Wednesday, October 15, 2008

It Is So Unfair When Comic Strips Say True Things (Or, More Fox News Whining)

I've written on this before, but this campaign season and financial crisis has certainly energized those in the comic biz like little else has in recent years; and Fox News is again on call to reprimand every single fluff issue it can out of it. Case in point, their argument against Doonesbury creator Gary (GB) Trudeau:
Here's the comic strip in question:Now, I know it is Fox News and I shouldn't have even clicked on the link to the video that appeared as I checked my mail. But I did, and now I'm left thinking that Fox News, an organization I believe used to at least report the news, albeit with a far right wing slant, seems to be focusing all of its attention on protecting and defending Sarah Palin from these sort of attacks. First it was the heinous Newsweek cover, and now Doonesbury. Here's the problem with attacking the comic strip from the point of view of the left playing mean. One is that the right has its very own Trudeau, and that is Bruce Tinsley. Tinsley frequently maligns Obama, Biden, Jesse Jackson, feminists, teachers, academics, the Clintons, and liberals in general in his Mallard Fillmore comic strip. He is Fox News to Trudeau's MSNBC. I personally find Tinsley more offensive; one is the very way in which he chooses to draw Obama and those on the left. Another is the fact that, at least here, Trudeau is only reciting what we know about the Palins, which is less offensive on an individual scale. 

More than that, Jonah Goldberg attacks the Left for pointing out the some right wingers' hypocrisy in his comments about the Doonesbury comic strip. I think Trudeau brings up some worthwhile points in this strip, and one of them is that the Right is on the losing side of the culture war to the point where they are holding up as an example of right wing values a working woman. For a party that has for decades espoused right wing values and decried such cultural forces as the feminist movement, divorce rates, and teens having sex as being destructive and products of Leftist shenanigans, the very fact that this ticket is being presented to the American public seems to be very much an issue of capitulation. A friend of mine, in reviewing American Wife, had this to say about the nature of marriage in American politics:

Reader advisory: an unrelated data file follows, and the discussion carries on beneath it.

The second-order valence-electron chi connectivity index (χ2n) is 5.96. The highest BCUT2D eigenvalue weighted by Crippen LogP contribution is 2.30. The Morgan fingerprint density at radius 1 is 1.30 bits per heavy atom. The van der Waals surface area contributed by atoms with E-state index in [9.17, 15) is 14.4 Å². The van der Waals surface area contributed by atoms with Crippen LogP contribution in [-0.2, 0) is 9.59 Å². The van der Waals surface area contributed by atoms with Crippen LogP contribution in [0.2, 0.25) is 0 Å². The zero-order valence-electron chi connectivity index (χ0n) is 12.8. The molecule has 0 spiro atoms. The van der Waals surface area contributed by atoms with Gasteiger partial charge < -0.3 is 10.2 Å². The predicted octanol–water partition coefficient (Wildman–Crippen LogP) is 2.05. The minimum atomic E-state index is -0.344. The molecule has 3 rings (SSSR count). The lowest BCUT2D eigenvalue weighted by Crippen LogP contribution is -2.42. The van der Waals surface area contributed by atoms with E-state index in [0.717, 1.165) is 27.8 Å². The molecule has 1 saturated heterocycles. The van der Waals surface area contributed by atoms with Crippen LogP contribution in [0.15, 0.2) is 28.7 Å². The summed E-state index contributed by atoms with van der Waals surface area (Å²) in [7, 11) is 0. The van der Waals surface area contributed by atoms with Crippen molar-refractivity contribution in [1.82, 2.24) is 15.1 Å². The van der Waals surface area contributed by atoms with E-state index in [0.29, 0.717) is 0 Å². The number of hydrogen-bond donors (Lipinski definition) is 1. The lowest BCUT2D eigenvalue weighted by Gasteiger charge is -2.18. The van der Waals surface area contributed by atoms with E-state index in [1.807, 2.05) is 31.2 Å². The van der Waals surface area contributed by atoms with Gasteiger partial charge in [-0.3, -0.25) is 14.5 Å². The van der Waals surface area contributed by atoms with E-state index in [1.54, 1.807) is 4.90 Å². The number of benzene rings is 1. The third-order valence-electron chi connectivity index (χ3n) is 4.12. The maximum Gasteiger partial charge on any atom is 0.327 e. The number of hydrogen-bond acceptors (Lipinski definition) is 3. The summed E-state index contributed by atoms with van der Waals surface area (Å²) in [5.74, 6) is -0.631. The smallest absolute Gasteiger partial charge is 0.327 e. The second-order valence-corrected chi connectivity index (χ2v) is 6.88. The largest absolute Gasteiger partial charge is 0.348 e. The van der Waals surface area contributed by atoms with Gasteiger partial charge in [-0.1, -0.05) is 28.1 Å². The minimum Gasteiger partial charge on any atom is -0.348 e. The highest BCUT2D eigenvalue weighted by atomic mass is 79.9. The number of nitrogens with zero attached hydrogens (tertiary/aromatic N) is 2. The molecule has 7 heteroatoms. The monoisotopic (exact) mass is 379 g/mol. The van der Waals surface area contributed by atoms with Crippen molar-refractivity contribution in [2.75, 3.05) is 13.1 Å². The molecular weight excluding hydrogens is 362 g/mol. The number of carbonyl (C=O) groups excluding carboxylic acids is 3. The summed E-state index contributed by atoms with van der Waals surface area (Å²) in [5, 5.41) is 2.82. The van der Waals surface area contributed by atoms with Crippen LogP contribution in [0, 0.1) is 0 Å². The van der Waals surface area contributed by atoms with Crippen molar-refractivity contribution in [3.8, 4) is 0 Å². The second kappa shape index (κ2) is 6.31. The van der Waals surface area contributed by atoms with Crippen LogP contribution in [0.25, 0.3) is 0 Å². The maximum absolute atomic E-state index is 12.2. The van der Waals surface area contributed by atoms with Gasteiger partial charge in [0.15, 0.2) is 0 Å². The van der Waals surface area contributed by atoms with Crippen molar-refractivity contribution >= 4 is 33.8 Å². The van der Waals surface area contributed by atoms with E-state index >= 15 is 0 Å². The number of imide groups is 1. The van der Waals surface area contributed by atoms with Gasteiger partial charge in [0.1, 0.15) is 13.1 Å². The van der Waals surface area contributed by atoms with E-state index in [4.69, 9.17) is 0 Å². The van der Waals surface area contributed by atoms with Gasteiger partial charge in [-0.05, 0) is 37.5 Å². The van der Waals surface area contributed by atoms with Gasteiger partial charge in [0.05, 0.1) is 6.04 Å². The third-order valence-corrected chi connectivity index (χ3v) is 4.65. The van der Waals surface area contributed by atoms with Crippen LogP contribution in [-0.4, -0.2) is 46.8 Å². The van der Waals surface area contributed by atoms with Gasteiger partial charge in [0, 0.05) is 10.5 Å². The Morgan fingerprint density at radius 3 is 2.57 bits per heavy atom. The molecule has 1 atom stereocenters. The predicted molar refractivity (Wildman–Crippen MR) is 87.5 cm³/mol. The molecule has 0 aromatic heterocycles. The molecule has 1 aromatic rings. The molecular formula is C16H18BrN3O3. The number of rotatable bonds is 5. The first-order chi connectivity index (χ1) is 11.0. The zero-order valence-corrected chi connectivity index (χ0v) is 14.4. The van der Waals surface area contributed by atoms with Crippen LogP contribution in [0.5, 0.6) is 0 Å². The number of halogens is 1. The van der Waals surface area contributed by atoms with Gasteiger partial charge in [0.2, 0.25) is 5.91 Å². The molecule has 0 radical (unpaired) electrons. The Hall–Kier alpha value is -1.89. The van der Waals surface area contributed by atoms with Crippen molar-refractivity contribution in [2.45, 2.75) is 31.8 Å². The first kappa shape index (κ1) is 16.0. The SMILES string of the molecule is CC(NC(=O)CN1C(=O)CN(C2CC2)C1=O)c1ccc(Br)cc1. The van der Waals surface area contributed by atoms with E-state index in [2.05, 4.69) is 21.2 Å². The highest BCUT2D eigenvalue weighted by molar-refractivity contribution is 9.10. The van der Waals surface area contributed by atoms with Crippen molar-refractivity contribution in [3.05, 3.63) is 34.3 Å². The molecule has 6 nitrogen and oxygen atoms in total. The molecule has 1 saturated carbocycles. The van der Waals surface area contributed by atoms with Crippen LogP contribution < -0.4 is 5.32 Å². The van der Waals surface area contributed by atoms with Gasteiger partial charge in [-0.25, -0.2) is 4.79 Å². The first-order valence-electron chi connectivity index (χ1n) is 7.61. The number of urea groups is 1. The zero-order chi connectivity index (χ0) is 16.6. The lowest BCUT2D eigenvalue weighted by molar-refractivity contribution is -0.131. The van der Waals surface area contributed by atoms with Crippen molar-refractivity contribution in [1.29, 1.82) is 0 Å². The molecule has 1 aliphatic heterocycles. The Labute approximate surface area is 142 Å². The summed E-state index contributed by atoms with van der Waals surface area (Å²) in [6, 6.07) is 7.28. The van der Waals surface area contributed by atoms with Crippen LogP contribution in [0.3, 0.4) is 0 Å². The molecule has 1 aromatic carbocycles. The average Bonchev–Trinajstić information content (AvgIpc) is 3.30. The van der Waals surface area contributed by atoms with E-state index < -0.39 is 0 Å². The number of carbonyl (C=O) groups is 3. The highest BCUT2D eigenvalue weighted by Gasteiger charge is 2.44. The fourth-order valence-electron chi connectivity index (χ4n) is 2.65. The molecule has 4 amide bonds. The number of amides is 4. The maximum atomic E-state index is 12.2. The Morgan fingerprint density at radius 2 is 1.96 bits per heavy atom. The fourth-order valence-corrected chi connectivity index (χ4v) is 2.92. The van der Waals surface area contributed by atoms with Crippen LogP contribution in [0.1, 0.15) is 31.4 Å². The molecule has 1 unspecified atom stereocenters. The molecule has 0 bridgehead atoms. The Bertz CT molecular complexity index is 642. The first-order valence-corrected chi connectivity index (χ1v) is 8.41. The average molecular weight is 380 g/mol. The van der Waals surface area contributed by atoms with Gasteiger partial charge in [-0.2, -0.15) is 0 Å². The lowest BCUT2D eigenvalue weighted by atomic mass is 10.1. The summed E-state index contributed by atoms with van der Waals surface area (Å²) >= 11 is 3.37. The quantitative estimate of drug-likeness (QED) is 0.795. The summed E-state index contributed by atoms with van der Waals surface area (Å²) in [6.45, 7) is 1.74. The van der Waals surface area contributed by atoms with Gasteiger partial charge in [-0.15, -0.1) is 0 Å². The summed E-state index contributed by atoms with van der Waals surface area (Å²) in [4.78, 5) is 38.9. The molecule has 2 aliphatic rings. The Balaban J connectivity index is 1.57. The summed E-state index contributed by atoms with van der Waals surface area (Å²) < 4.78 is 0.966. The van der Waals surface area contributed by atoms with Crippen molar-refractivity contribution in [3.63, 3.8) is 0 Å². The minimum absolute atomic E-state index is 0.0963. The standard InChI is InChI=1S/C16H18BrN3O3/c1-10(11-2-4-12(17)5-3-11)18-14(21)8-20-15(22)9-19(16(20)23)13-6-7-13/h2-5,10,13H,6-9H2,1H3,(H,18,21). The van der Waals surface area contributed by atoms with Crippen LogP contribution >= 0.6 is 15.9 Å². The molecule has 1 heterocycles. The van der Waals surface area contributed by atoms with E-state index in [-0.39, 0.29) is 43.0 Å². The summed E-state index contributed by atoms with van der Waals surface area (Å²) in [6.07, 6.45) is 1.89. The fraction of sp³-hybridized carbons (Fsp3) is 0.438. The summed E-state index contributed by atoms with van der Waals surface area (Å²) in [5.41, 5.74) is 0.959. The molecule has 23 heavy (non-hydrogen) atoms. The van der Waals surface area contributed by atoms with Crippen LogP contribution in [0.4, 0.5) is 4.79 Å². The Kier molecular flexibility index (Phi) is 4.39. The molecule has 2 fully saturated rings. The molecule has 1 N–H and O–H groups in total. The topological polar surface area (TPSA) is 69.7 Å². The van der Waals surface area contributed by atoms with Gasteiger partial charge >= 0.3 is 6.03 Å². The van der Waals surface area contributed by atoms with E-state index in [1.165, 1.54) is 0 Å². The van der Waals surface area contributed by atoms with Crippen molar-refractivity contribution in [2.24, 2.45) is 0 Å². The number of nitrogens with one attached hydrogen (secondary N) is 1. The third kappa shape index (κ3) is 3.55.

I envision future first ladies to be women like Hillary, Michelle and even Sarah Palin - those who work to balance motherhood with their careers, ambitious and put together and smart. But I also think that the men running for president are going to have wives like that, because that's the kind of person they'd be attracted to.
Putting aside my ambitious goals of having more women run for president in the future (Hillary 2016! (I obviously intend for Obama to have two terms)), Sarah Palin's inclusion in that set of work-minded women shows us how far our culture has come in accepting that "family values" are more inclusive than just white, middle-class suburban housewives with the children washed and dressed and dinner on the table for the hard-working wage earner husband. Our ideals as a society have grown beyond having women in the national and private realms being Nancy Reagans and Barbara Bushes, and the GOP and the right wing in general have had to play catch up. Trudeau is right to point out an obvious fact, that the party of traditional and exclusionary family values have had to get with the program. That even with backlashes and even with continued sexism and even with all of the work we have yet to do, the Left's vision of a more perfect union has been the one to capture the landscape of our nation.